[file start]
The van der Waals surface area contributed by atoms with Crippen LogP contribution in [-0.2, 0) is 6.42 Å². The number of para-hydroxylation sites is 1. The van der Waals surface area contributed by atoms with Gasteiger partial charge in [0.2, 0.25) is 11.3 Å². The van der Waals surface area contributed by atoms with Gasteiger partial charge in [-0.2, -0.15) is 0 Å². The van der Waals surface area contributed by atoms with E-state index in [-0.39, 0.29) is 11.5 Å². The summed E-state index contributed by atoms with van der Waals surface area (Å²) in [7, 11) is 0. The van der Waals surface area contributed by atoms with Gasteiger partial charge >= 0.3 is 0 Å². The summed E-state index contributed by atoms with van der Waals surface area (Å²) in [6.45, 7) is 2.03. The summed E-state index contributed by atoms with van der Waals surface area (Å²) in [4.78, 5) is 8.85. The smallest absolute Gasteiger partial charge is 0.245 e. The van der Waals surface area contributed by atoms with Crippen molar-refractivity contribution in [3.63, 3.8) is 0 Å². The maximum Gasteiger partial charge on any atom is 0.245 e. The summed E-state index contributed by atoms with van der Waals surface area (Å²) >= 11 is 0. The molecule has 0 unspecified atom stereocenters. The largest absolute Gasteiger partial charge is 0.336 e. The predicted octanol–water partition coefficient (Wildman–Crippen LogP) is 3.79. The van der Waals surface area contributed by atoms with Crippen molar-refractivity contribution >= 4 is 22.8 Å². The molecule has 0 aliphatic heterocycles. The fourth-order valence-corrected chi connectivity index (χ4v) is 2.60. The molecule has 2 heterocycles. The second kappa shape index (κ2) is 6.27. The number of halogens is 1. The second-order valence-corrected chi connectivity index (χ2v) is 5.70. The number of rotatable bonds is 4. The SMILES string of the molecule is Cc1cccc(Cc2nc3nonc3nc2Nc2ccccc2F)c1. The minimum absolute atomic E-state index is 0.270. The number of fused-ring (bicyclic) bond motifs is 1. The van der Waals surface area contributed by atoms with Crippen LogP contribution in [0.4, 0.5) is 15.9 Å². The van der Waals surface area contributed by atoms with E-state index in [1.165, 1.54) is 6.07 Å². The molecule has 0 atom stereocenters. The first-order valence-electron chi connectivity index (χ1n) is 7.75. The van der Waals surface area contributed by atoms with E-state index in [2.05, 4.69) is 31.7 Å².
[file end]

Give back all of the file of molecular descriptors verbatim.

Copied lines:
The van der Waals surface area contributed by atoms with Crippen LogP contribution in [-0.2, 0) is 6.42 Å². The number of para-hydroxylation sites is 1. The van der Waals surface area contributed by atoms with Gasteiger partial charge in [0.2, 0.25) is 11.3 Å². The van der Waals surface area contributed by atoms with Gasteiger partial charge in [-0.2, -0.15) is 0 Å². The van der Waals surface area contributed by atoms with E-state index in [-0.39, 0.29) is 11.5 Å². The summed E-state index contributed by atoms with van der Waals surface area (Å²) in [7, 11) is 0. The van der Waals surface area contributed by atoms with Gasteiger partial charge >= 0.3 is 0 Å². The summed E-state index contributed by atoms with van der Waals surface area (Å²) in [6.45, 7) is 2.03. The summed E-state index contributed by atoms with van der Waals surface area (Å²) in [4.78, 5) is 8.85. The smallest absolute Gasteiger partial charge is 0.245 e. The van der Waals surface area contributed by atoms with Crippen molar-refractivity contribution in [3.63, 3.8) is 0 Å². The maximum Gasteiger partial charge on any atom is 0.245 e. The summed E-state index contributed by atoms with van der Waals surface area (Å²) >= 11 is 0. The molecule has 0 unspecified atom stereocenters. The largest absolute Gasteiger partial charge is 0.336 e. The predicted octanol–water partition coefficient (Wildman–Crippen LogP) is 3.79. The van der Waals surface area contributed by atoms with Crippen molar-refractivity contribution >= 4 is 22.8 Å². The molecule has 0 aliphatic heterocycles. The fourth-order valence-corrected chi connectivity index (χ4v) is 2.60. The molecule has 2 heterocycles. The second kappa shape index (κ2) is 6.27. The number of halogens is 1. The second-order valence-corrected chi connectivity index (χ2v) is 5.70. The number of rotatable bonds is 4. The SMILES string of the molecule is Cc1cccc(Cc2nc3nonc3nc2Nc2ccccc2F)c1. The minimum absolute atomic E-state index is 0.270. The number of fused-ring (bicyclic) bond motifs is 1. The van der Waals surface area contributed by atoms with Crippen LogP contribution in [0.4, 0.5) is 15.9 Å². The van der Waals surface area contributed by atoms with E-state index in [1.165, 1.54) is 6.07 Å². The molecule has 0 atom stereocenters. The first-order valence-electron chi connectivity index (χ1n) is 7.75. The van der Waals surface area contributed by atoms with E-state index in [2.05, 4.69) is 31.7 Å².